Flat White

Crypto: the opposite of a Kantian investment

8 June 2022

2:00 PM

8 June 2022

2:00 PM

‘Fashion is a form of ugliness so despicable it has to be changed every six months.’ – Oscar Wilde. 

Therein lies the nature of cryptocurrency too.

With the pandemic having left many working from home feeling like the outsider from Albert Camus’ L’Etranger, you would have thought that cryptocurrency investing would have become the preferred activity of the formerly sociable, then found confined, population.

Nevertheless, just as inflation may have reached its peak, perhaps the large returns formerly seen in cryptocurrency investment have peaked too. 

Unless the digital and meta currencies can serve the economy and environment in a sustainable way, we will soon be experiencing a crisis, not as a result of fossil fuels, but through overly intensive cryptocurrency mining.

Bitcoin has suffered a severe knock of late due to global events and must find a way to calm its energy-intense (not to mention dense as a result of its slow transaction speeds in comparison with other coins) mining procedures. From a value point of view, this will also expedite and allow for more long-term investment in addition to sustainable growth of the currency. 


Can Bitcoin backtrack its somewhat vacuum-cleaner-type technology and swallow a humble piece of the pie, forfeiting instant growth for long-term gain?

Various options lie ahead for the cryptocurrency giant.

Either Bitcoin will change its technology and avoid being overtaken by other coins, which are more adaptable and less energy intense, or cryptocurrency will become more regulated and the scope for quick profits from it will diminish. Or maybe the whole idea will simply go out of fashion…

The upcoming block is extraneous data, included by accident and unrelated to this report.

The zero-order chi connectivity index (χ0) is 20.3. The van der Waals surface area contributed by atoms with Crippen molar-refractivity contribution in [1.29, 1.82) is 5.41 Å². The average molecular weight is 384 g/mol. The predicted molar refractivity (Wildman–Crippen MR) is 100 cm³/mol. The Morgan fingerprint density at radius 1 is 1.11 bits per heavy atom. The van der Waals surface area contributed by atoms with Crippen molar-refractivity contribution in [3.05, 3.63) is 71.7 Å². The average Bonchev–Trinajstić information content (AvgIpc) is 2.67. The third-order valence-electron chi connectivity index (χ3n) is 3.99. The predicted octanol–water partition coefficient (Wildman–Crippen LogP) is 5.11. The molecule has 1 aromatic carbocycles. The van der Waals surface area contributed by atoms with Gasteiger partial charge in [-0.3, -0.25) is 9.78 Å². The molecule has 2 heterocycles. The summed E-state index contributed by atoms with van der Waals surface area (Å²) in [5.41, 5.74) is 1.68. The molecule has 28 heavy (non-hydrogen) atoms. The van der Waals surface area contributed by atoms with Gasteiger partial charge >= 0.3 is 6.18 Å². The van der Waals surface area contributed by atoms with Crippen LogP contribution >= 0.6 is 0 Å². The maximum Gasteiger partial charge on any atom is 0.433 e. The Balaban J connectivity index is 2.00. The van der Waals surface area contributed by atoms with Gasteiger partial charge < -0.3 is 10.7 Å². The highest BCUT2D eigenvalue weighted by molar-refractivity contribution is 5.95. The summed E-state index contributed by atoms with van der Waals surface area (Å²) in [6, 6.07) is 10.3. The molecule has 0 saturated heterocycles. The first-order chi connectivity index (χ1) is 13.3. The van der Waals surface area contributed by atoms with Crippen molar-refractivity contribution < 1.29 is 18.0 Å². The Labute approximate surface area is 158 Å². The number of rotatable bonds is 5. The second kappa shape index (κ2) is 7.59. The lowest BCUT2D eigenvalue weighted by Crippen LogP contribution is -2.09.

Personally, I feel that the latter is the least likely. That said, cryptocurrency has always been an outsider in the investment market, and its unpredictable nature has brought great wealth, but also great loss to many. This makes regulation highly possible, as no one can argue that governments do not wish to regulate money.

Bitcoin, in order to survive, will have to repeal its technology and slowly transition to a more ethical, less covert approach. Many other cryptocurrencies are beginning to offer more sustainable options, with more promising functions too, such as higher transaction speeds.

Even the creator of Ethereum admitted that he had not intended cryptocurrency to become the source of greed that it has become to many today. He sadly agreed that what he created has encouraged a population that is used to instant results to expect more of the same.

The cryptocurrency market is undoubtedly volatile, and this could partially be attributed to it being a relatively new market. Nevertheless, its volatility is also due to its lack of regulation. As with anything that is abused, governments tend to crack down on it. This will happen with cryptocurrencies and age will naturally iron out their lucrative ups and downs.

So, whilst I do not believe that this is the end of cryptocurrency, it is the end of instant returns from it. The stock market will bounce back from this recession, and the cryptocurrency market will too, although at a more directly proportional rate to other investments. 

Unfortunately, the very concepts of cryptocurrency and transparency, by definition, go entirely against each other ideologically.

The technology within the world of cryptocurrencies is a work in progress and there is scope for a better world with more financial freedom through their use, but only if we, as investors, wish to choose it.

Perhaps Kantian ethics come into play here as we ought to question whether Bitcoin’s lack of intrinsic value in its current state really makes it worthwhile as an investment or even a technological experiment… Whilst cryptocurrencies certainly have abstract attraction, as has also been reflected by the instant rise of NFTs, sadly our teleological approach to them has led to a corrupt and avarice, quite the opposite to a Kantian or deontological approach to wealth.

Natasha Poole BA & MA Hons Litterae Humaniores, University of Oxford, UK

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